Turkey, a member of the NATO military alliance, has made clear it does not want a frontline role in a military coalition which the United States is trying to assemble to fight Islamic State militants in both Iraq and Syria.
Government officials have said Turkey is hamstrung by 46 hostages, including diplomats, soldiers and children, being held by Islamic State after they were seized from the Turkish consulate in the northern Iraqi city of Mosul in June.
But Ankara is under pressure to stem the flow of foreign fighters crossing its territory to join the jihadists and to prevent the group from profiting from a trade in smuggled oil, some of which analysts say comes through Turkish territory.
U.S. officials have said several Arab countries have offered to join air strikes against Islamic State but declined to name them. Ten Arab states committed in Jeddah last week to the military coalition without specifying what action they would take. Turkey did not sign the final communiqué.
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BRUSSELS — If Scottish voters this week say Yes to independence, not only will they tear up the map of Great Britain, they’ll shake the twin pillars of Western Europe’s postwar prosperity and security - the European Union and the U.S.-led NATO defense alliance.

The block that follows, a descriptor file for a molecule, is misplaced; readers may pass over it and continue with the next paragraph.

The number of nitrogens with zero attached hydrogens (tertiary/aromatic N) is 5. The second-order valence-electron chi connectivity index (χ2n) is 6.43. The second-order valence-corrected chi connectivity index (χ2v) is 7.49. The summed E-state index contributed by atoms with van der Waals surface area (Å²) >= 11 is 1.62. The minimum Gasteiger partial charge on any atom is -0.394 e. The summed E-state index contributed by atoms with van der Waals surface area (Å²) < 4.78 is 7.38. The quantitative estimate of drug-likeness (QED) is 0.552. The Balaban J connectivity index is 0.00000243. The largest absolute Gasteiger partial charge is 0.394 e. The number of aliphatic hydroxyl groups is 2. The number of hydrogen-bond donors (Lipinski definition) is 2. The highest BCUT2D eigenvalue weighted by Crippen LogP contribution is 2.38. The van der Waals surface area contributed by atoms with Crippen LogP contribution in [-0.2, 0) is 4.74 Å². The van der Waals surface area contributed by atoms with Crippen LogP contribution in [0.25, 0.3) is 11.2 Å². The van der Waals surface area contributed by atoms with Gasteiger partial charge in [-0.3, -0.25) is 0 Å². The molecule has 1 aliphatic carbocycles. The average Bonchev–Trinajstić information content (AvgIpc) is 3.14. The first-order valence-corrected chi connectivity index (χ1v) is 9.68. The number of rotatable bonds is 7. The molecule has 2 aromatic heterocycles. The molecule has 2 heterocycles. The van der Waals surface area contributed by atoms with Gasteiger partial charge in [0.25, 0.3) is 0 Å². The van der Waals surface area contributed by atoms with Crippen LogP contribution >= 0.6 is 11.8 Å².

In breaking away from the rest of the United Kingdom, Scotland would automatically find itself outside both the EU and NATO, and have to reapply to join both, officials from those Brussels-based organizations have stressed.
For the EU especially, Scottish re-entry could be a long and arduous process, with other countries dead set against letting the Scots retain the privileges awarded Britain: the so-called opt-outs from being required to use the euro single currency and to join the multination Schengen zone where internal border controls have been scrapped.
For NATO’s admirals and generals, the current Scottish government’s insistence on a sovereign Scotland becoming free of nuclear weapons would pose enormous strategic and operational headaches, even if a transitional grace period were agreed on. A new home port would have to be found for the Royal Navy’s four Trident missile-carrying submarines and their thermonuclear warheads, currently based on the Clyde.
This “risks undermining the collective defense and deterrence of NATO allies,” Britain’s Ministry of Defense has said. In what might be read as a warning to the Scots, the ministry has said a nuclear-free stance could constitute a “significant” hurdle to Scotland being allowed back into NATO.
Until Scotland rejoined the alliance, to which it’s belonged with the rest of Britain for 65 years, new arrangements would also need to be found to patrol vital shipping routes in the North Atlantic and North Sea. If Scotland were to choose not to rejoin, it would pose a conundrum for NATO for which there is no real precedent: what to do following the loss of a developed, democratically governed part of alliance territory that has opted for neutrality, said Daniel Troup, research analyst at the NATO Council of Canada.